HIV prevalence and sexual behaviour changes measured in an antenatal clinic setting in northern Tanzania.
OBJECTIVES: To assess the feasibility of collecting sexual behaviour data during HIV surveillance in antenatal care (ANC) clinics, and to establish whether these data can provide information about the correlates of HIV infection in this population. METHODS: Sexual behaviour surveys were conducted in the context of two HIV sentinel surveillance rounds in 11 ANC clinics in north west Tanzania between 2000 and 2002. Responses of individual women were anonymously linked to their HIV status. Three clinic catchment areas overlapped with a community based longitudinal study, which provided independent estimates of HIV prevalence and sexual behaviour. Changes between rounds and differentials between clinics were assessed and a two level logistic regression model used to identify behavioural and contextual correlates of HIV in 3689 women under 25 years of age. RESULTS: Women attending clinics were willing to participate in the study. The sexual behaviour data obtained were internally consistent and tallied reasonably well with sexual behaviour data collected in the community overlapping the clinic catchment. Clear relations emerged between HIV infection and measures of sexual exposure: OR 1.20 (95% CL 1.12 to 1.28) for each year of premarital exposure and 1.09 (1.04 to 1.16) for each year after first marriage; background prevalence OR 1.15 (1.04 to 1.26) associated with each percentage point increase in background prevalence at the clinic; and certain partnership variables such as partner's age OR 0.58 (0.45 to 0.76) if partner less than 10 years older. CONCLUSION: Conducting sexual behaviour surveys in the context of ANC clinics surveillance is feasible and yields useful data.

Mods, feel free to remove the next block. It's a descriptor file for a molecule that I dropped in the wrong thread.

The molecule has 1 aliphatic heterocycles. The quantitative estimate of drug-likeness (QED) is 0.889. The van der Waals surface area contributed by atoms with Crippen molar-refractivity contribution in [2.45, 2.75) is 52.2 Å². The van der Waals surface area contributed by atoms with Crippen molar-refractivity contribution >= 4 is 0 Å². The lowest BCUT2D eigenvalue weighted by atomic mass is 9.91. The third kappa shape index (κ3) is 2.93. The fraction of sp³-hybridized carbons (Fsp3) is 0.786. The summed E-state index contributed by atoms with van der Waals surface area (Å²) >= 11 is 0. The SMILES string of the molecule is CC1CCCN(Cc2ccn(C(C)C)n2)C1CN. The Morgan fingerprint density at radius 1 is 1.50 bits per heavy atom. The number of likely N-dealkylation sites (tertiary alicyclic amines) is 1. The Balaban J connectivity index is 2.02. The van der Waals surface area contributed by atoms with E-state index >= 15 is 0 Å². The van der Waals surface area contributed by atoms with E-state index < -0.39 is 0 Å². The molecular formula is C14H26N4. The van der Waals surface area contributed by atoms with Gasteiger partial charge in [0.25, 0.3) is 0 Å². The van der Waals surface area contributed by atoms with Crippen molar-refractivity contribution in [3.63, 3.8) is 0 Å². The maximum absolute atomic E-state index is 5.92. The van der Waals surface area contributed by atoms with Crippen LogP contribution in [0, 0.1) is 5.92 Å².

Sexually Transmitted Infections (2006) 82 (4) pp. 301-306 [doi:10.1136/sti.2005.016766].